A story about NOT dementia

 In News

After reading that 70% of Canadians with dementia have NOT been diagnosed, a nice young woman sent this to us. She realized that denial, and refusal to get tested, can have ramifications far beyond the lack of support for dementia. The situation can literally be one of life and death.

From Ainsley:

“We thought my Mom had dementia. She had many of the warning signs – memory loss which was impairing her ability to work, forgetting conversations we had earlier in the day. She was having difficulty finding words and was misplacing her glasses, wallet and keys. She didn’t appear to have any clear judgement when it came to her health needs; something that was very important to her before.

Once the head of our household, she was now secluding herself from the rest of the family. We were used to her making us laugh and telling the most incredible stories. Now, she barely wanted to be around the grandkids. This was one of the most shocking things. Mom had dreamed so much of being a grandmother once we had all become adults.

She had experienced some pretty significant health crises over the last few years – including mini-strokes which we knew had impacted her daily functioning already. We finally convinced her to go to the doctor, where she scored 24/30 on the MoCA. [The MoCA test (Montreal Cognitive Assessment) is a tool used by health care professionals to help detect the possible presence of mild cognitive impairment, Alzheimer’s Disease, and other dementias. Any score less than a 29/30 is a cause for concern.]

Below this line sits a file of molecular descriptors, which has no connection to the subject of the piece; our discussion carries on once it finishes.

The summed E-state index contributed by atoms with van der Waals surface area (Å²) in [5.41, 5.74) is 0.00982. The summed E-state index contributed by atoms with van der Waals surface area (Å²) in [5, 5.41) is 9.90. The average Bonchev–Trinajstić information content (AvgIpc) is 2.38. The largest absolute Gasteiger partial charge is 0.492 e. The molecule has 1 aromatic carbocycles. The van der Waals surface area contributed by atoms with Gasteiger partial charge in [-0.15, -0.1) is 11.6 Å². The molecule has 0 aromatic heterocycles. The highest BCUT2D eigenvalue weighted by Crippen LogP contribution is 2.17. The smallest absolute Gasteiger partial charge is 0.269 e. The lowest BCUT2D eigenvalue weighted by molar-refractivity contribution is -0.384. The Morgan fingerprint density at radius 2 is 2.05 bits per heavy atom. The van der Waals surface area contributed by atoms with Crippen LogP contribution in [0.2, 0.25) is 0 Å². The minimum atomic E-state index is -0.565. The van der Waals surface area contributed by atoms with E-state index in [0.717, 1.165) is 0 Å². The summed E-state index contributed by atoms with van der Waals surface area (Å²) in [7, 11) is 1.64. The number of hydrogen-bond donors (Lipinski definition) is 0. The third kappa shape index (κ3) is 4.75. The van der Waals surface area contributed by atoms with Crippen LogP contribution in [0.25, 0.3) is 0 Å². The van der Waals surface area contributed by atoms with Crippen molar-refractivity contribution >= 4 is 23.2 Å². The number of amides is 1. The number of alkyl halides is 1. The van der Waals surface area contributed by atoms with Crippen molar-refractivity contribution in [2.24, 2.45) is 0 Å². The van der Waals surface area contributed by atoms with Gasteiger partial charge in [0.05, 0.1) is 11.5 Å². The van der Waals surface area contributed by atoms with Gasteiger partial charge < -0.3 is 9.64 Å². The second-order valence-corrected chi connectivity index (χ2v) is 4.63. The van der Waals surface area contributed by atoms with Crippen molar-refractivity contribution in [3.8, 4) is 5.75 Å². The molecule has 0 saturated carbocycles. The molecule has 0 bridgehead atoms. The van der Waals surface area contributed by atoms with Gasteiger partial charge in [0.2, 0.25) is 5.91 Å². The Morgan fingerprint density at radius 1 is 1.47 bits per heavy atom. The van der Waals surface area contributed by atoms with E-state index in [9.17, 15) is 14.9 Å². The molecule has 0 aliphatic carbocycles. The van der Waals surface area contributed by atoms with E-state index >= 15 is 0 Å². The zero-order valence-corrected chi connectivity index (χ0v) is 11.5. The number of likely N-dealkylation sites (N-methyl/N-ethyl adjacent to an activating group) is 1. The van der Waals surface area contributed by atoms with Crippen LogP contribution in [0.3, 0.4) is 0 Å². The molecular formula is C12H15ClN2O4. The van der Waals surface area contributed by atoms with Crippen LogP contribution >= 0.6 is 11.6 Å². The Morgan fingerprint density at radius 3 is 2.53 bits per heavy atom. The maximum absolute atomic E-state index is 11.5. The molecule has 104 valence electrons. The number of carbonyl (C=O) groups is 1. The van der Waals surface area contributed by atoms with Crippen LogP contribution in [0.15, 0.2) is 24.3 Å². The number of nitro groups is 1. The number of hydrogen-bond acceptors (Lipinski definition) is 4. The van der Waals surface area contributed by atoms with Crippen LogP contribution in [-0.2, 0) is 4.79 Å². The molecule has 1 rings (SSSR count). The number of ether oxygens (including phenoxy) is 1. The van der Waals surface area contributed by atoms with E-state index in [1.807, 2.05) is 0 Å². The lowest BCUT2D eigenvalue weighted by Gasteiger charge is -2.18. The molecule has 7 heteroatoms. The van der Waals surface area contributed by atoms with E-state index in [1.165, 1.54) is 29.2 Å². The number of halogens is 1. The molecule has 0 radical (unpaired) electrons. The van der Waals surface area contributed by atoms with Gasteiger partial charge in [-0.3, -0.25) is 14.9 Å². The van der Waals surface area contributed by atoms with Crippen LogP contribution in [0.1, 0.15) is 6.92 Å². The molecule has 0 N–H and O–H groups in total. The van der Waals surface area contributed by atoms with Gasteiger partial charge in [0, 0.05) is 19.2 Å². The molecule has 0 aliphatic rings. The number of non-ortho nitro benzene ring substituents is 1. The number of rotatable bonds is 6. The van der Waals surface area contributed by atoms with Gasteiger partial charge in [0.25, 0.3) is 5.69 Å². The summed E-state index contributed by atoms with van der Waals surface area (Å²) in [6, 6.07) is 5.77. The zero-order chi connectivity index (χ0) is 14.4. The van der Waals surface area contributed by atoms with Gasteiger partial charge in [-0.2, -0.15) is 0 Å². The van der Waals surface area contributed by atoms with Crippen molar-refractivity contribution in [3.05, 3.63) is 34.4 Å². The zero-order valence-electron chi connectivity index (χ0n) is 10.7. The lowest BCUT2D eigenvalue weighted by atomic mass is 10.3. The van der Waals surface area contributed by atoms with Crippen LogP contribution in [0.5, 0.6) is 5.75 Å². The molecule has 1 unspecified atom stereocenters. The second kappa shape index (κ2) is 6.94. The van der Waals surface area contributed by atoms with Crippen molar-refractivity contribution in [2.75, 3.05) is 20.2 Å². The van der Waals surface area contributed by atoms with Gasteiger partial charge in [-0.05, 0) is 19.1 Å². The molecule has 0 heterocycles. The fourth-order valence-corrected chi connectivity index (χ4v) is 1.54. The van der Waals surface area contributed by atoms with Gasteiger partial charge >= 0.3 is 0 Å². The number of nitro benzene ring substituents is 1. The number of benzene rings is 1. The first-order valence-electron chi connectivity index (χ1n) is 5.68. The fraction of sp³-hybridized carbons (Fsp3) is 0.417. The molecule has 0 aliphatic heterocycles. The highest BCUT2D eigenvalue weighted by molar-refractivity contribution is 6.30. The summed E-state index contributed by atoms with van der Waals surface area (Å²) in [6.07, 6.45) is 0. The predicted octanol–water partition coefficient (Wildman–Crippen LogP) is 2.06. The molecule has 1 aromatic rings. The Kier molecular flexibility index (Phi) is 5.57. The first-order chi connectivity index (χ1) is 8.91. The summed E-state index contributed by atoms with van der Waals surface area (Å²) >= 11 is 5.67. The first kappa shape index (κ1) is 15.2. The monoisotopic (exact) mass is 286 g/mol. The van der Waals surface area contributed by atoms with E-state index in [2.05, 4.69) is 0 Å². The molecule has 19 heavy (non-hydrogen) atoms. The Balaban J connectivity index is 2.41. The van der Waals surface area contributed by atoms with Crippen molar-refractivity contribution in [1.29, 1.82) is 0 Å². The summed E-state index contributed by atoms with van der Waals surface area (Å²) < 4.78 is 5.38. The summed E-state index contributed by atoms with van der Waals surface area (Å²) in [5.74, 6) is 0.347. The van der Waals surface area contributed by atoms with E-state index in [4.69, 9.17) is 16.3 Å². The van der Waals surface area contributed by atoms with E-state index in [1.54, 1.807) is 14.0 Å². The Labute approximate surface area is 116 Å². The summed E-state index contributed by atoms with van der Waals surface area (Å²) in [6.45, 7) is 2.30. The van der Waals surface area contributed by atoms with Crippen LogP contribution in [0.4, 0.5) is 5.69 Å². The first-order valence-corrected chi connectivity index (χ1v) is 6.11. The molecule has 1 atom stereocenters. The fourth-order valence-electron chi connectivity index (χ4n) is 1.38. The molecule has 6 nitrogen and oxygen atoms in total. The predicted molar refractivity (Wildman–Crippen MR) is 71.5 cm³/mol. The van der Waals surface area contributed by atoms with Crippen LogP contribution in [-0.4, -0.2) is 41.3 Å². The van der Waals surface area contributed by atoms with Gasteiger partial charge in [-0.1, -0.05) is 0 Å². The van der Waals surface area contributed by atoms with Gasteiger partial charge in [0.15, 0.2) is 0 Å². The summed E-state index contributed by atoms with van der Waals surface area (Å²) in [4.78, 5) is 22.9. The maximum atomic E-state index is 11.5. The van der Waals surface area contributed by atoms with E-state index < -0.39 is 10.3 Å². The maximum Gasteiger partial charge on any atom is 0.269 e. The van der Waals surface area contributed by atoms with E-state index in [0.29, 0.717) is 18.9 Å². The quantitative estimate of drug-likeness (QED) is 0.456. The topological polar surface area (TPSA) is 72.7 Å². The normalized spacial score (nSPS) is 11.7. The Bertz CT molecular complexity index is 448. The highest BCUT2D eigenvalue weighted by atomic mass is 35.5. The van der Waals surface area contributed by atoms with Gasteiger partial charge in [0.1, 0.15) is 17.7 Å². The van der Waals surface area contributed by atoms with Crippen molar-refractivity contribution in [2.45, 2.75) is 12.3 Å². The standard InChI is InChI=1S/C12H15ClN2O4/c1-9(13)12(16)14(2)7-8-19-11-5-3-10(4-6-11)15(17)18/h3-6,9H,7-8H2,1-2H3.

It took this pretty scary trip to the hospital to prompt everything to change. It turned out Mom was drinking – a lot. More than we had imagined, and it was far more serious than we wanted to acknowledge. It was impacting everything so strongly and she had become a person we could not recognize. She was a shell of herself.

But then, after this serious scare, Mom stopped drinking. And she slowly started becoming herself again. She returned to the doctor. Now sober and recovering, she scored 29/30 on that same MoCA test.

She is happy now, and we are overjoyed to have Mom back. This could easily have become dementia – this remains a worry because her body has still been damaged by the drinking. But we have a life with her again and we are so thankful we began the process of having her assessed. Otherwise, Mom might not be with us right now.”

Thank you, Ainsley, for sharing.

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  • Linda Herrick

    Thank you for the amazing information. I was dignosed 5 years ago, however I feel much better, I am 63 years old. I miss driving and my daily A.M. outings meeting up with friends and relatives, I volunteered at the Arnprior Hospital as a porter, which I loved doing. People I knew, would meet up for coffee, took lessons making home made quilts. I took a course at the Arnprior Hospital for palitive care support to give the families a break knowing we were with their love ones.

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